Abbie (abbiemay) So far I am really enjoying the way the book is written, and how Markus gives little clues about the future of the book, keeping me hooked and wanting to read more.

Example: "Mr Steiner decided to talk politics with the boy, as best he could. Only in the years ahead would Rudy understand it all - when it was too late to bother understanding anything."


message 18: by Melanie (new)

Melanie Schneider (madamemelli) Amanda, Q: I think it is possible that you don't have so many books on this subject due to the fact that you live in America.

In Germany everyone is a little bit ambivalent about it. On one hand: we want to forget. Somehow. But we often have the feeling that we have to defend ourselfs. Even me and I was born way after those events.
On the other hand we started over the years to try to cope with it. Or better said: to make some things clear so this shit will never happen again.

Right now I don't have so many titles in my mind. One book I really loved is "Adams Erbe" by Astrid Rosenfeld. It is about a boy named Adam who is a Jew. His family wants to escape from Nazi Germany and his grandmother had some family jewelery with which they wanted to pay their journey to England. He falls in love with another girl who is also a Jew and she is taken by the Nazis into a concentration camp. So his grandmother buys him a fake identidy that he can find his love. And he wrote a diary or more like a letter to this girl the grandchild of his brother (or sister I can't remember) finds and this boy tries to find out what happened back then.

There are a lot of other books but I would have to rethink a little bit. Like I said: many are from German authors and I looked Adams Erbe up. There is no english edition just french and dutch and italien :(


message 19: by Mara (new)

Mara I love that this book shows the other perspective. The "average German citizen." We always hear so much about what happened to the Jews (which was just awful), but it wasn't all peachy for Germans either.


message 20: by Rachel (last edited Aug 07, 2014 06:05AM) (new)

Rachel (qog314) | 25 comments Thanks @melanie. I'm learning French. Maybe I'll be able to read it soon!

I can see how it must be hard for Germans, having such a stain on their history. I think most of us (I think) understand that it's not *your* fault, it's not a "German" thing to hate Jews, it just happened to take place there. Not sure I'm explaining myself great but hopefully you know what I mean lol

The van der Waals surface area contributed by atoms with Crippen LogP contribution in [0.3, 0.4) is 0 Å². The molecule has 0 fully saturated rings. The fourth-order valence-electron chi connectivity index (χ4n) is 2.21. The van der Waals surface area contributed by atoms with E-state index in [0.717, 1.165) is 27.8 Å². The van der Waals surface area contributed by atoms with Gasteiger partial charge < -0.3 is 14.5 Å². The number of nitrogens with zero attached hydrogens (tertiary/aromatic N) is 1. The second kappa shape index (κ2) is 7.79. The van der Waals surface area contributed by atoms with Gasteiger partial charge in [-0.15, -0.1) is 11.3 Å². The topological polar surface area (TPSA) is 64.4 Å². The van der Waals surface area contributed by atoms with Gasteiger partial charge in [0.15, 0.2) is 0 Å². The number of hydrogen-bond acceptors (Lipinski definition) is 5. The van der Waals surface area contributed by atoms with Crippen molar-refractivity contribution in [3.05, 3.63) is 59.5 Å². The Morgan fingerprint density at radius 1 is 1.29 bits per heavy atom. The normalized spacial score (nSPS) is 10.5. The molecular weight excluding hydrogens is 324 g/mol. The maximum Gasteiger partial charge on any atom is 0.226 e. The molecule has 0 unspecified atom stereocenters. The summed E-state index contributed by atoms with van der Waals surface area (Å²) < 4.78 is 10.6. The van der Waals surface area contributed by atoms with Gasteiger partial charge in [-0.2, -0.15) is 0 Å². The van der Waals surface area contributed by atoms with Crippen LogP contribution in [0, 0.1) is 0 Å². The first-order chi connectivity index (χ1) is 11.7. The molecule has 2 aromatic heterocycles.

I think it's good to realize like @mara said that it was pretty terrible for Germans too. I mean, they were basically told either do this or we'll kill you and your families.

Obviously many Germans hated Jews, but a good chunk of the population didn't and thought it was wrong. Some Germans even tried to assassinate him (I just watched valkyrie, it was really good), but for most of them, what could they do? I certainly would probably do anything to keep my family safe.


message 21: by Reese (new)

Reese | 9 comments I've finally started this book. The writing style is actually more bizarre than I remembered it being. But it's very unique, and I respect Zusak's imagination.


message 22: by Reese (new)

Reese | 9 comments Q wrote: "Thanks @melanie. I'm learning French. Maybe I'll be able to read it soon!

I can see how it must be hard for Germans, having such a stain on their history. I think most of us (I think) understand t..."


These are interesting thoughts. I agree, it's...insightful to read a book, even if it's fiction, about the Germans who didn't hate Jews and were only influenced by Hitler because they had to be. It's the sort of thing that reminds us how there are no 'good guys' and 'bad guys' in war.


message 23: by Melanie (new)

Melanie Schneider (madamemelli) If you want to know more about German resistance try researching about Sophie Scholl and the "Weiße Rose" (in English White Rose) or the "Edelweißpiraten" (Edelweiss pirates ? ). That is what crosses my mind. But I will rethink about books from this time where people just tried to survive. And maybe had to play along Hitlers propaganda.


message 24: by Andrzej (new)

Andrzej Tucholski (andtucholski) | 2 comments Umm, sorry for interrupting the bigger conversation here, but could you provide me your opinion if this book requires some special "setting" for a succesful read? Or will it defend itself even when read in daily subway/bus commuting? Some reviews I've seen suggested that it is waaay more enjoyable when consumed "the proper way", but I want to catch up with it before Christmas:-)


message 25: by Mara (new)

Mara I have never heard of a "proper way" to read. That just seems ludicrous to me. If you enjoy reading books on the subway then read the book on the subway.


message 26: by Mara (new)

Mara Melanie wrote: "If you want to know more about German resistance try researching about Sophie Scholl and the "Weiße Rose" (in English White Rose) or the "Edelweißpiraten" (Edelweiss pirates ? ). That is what cross..."

Thank you for these suggestions...I look forward to learning more about the German resistance. It's always good to have both sides of the story.